Bette Ford

In fighting a bull you’re always aware of a paradox concerning your perceptions of the bull. On the one hand it’s your perceptions of the bull that give you the upper hand. You read the bull, you learn to read the bull more and more accurately, and this reading of the bull is how you deploy your intelligence against the bull’s intelligence. Your accuracy in reading the bull is a weapon, maybe your most important weapon, against all the bull’s weapons. On the other hand, you’re human, you have the human tendency to read into the bull things which may not actually be there.

My own experience has taught me not to underestimate the power of those who protest against cruelty. I’d also say that there may be a tendency to view the animal-rights opposition in somewhat distorted fashion as a new development, as the product of a very recent enlightenment about the rights due to animals.

Acting requires focus, too, but acting doesn’t, you might say, demand focus. When you’re in the ring you don’t even have to think about focus because the danger is so imminent. Imminent. You train and you prepare and then the adrenaline kicks in and drives you into focusing intensely. You’d better focus, right? Or else you’ll make your exit on a stretcher.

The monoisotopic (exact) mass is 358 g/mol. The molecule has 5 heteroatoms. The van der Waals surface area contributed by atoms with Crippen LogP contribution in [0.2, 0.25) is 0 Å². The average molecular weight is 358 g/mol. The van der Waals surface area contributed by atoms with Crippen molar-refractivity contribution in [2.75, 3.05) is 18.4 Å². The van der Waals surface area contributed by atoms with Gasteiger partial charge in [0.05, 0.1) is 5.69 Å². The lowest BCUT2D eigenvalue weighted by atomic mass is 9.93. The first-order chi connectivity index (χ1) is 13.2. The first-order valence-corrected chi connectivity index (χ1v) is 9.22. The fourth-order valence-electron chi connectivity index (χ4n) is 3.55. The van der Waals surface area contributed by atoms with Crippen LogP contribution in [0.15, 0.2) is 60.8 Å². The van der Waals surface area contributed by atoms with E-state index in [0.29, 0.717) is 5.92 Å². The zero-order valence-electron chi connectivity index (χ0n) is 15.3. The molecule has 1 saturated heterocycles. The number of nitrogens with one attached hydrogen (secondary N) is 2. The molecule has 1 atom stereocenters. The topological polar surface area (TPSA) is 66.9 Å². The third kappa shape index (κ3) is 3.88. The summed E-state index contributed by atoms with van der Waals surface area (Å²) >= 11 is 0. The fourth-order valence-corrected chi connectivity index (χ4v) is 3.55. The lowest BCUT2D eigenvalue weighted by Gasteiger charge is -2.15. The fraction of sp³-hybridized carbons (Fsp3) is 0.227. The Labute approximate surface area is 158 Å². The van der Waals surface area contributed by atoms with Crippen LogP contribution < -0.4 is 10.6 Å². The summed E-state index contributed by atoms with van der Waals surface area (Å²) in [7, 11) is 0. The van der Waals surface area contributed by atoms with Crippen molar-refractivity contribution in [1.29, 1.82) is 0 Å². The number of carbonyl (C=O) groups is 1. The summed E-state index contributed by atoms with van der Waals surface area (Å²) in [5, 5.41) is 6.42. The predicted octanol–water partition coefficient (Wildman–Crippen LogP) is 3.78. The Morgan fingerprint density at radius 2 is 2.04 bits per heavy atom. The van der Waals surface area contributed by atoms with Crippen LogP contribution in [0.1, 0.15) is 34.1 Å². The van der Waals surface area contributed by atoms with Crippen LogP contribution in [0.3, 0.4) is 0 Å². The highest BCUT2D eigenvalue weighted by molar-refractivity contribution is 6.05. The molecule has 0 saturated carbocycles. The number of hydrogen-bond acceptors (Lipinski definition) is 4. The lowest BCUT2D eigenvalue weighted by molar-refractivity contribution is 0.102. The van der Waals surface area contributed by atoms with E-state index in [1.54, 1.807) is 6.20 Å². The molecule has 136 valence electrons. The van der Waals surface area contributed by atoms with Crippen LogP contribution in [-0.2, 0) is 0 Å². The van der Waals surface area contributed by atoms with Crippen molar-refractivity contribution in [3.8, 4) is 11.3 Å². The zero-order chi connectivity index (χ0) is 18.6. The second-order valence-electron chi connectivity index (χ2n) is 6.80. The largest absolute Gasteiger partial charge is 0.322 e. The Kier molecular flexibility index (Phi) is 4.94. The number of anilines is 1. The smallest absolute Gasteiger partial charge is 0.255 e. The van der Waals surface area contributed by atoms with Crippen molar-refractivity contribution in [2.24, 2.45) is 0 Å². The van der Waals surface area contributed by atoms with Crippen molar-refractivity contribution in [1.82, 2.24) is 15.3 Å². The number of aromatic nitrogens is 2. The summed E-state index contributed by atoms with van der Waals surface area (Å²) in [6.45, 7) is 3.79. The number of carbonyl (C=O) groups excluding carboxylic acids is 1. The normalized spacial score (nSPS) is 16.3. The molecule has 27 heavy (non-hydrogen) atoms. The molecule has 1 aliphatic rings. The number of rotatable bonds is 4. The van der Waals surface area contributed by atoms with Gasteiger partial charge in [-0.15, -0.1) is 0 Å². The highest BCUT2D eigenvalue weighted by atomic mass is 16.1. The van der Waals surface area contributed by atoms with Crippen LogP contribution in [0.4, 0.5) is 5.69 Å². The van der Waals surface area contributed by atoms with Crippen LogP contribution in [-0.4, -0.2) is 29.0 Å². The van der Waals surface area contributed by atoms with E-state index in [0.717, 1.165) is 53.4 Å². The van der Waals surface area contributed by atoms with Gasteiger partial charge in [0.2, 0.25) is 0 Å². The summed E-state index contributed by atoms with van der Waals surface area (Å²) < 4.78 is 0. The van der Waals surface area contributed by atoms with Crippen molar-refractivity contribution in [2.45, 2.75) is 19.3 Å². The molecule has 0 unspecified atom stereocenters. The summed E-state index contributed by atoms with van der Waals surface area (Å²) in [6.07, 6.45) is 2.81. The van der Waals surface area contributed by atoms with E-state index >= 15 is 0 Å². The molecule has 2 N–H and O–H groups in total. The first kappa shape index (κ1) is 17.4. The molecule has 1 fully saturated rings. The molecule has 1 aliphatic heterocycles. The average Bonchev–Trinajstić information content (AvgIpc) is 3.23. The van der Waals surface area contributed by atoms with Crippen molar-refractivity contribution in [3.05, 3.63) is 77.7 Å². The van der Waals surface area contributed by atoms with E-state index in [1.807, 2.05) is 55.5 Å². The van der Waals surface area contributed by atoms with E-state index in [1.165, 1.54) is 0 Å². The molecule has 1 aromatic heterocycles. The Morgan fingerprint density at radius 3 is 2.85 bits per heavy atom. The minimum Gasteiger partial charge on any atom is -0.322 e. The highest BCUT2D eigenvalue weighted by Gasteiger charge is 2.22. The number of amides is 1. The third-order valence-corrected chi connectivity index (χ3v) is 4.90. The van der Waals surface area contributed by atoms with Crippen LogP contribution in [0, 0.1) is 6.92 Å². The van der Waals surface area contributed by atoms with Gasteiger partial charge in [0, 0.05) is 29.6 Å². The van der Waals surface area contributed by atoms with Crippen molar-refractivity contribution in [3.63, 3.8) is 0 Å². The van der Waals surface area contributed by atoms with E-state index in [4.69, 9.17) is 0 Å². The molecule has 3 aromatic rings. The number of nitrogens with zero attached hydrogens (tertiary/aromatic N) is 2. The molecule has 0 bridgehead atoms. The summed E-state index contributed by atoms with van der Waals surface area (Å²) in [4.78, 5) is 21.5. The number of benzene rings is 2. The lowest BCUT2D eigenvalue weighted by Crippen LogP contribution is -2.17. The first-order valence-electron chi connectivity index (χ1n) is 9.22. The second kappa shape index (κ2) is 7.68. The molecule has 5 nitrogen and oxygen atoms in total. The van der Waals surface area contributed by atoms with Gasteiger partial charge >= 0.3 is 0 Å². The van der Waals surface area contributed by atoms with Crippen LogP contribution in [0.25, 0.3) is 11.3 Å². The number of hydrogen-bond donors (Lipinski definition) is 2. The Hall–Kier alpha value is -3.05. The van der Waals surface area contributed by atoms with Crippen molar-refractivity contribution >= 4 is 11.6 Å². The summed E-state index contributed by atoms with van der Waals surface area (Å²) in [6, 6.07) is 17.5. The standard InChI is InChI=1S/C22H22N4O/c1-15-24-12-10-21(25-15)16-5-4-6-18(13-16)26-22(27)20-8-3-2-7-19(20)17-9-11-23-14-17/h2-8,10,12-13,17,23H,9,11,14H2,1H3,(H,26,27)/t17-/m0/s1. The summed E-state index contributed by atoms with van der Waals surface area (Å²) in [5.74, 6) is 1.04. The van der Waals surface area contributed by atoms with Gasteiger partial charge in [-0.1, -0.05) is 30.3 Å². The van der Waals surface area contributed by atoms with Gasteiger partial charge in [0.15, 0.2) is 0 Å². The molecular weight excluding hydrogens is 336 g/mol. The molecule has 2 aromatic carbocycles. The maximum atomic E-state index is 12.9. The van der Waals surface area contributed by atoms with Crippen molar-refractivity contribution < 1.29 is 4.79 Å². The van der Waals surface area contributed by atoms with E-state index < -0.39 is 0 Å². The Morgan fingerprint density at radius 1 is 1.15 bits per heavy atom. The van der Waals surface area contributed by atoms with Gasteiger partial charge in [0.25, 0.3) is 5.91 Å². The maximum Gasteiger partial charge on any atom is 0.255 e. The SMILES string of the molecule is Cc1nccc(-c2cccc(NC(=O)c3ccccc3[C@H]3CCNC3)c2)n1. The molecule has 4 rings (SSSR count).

I don’t believe that anyone connected with bullfighting would deny that what happens in the ring has an element of suffering and perhaps cruelty to it. So then it comes back to whether the suffering and cruelty is justified by its place in a tradition that has deep roots in the culture. At present, the view in Catalonia apparently is that it does not.

Bullfighting is anachronistic – you enter into a bullring and you’re leaving behind the values of the world outside the ring. I suppose that what I would want to acknowledge is that perhaps the tension, the crucial tension, isn’t necessarily between the view of bullfighting as a tradition versus as an art form, but between the values inside the ring and the values outside the ring.

Bullfighting has some of the elements of a sport or contest, and in the United States most people think of it as a sport, an unfair sport. If you’re in Spain or Mexico it’s absolutely not a sport; it’s not thought of as a sport and it’s not written about as a sport. It has elements of public spectacle, but then so does, for example, the Super Bowl. It has elements of a deeply entrenched, deeply conservative tradition, a tradition that resists change, as you pointed out.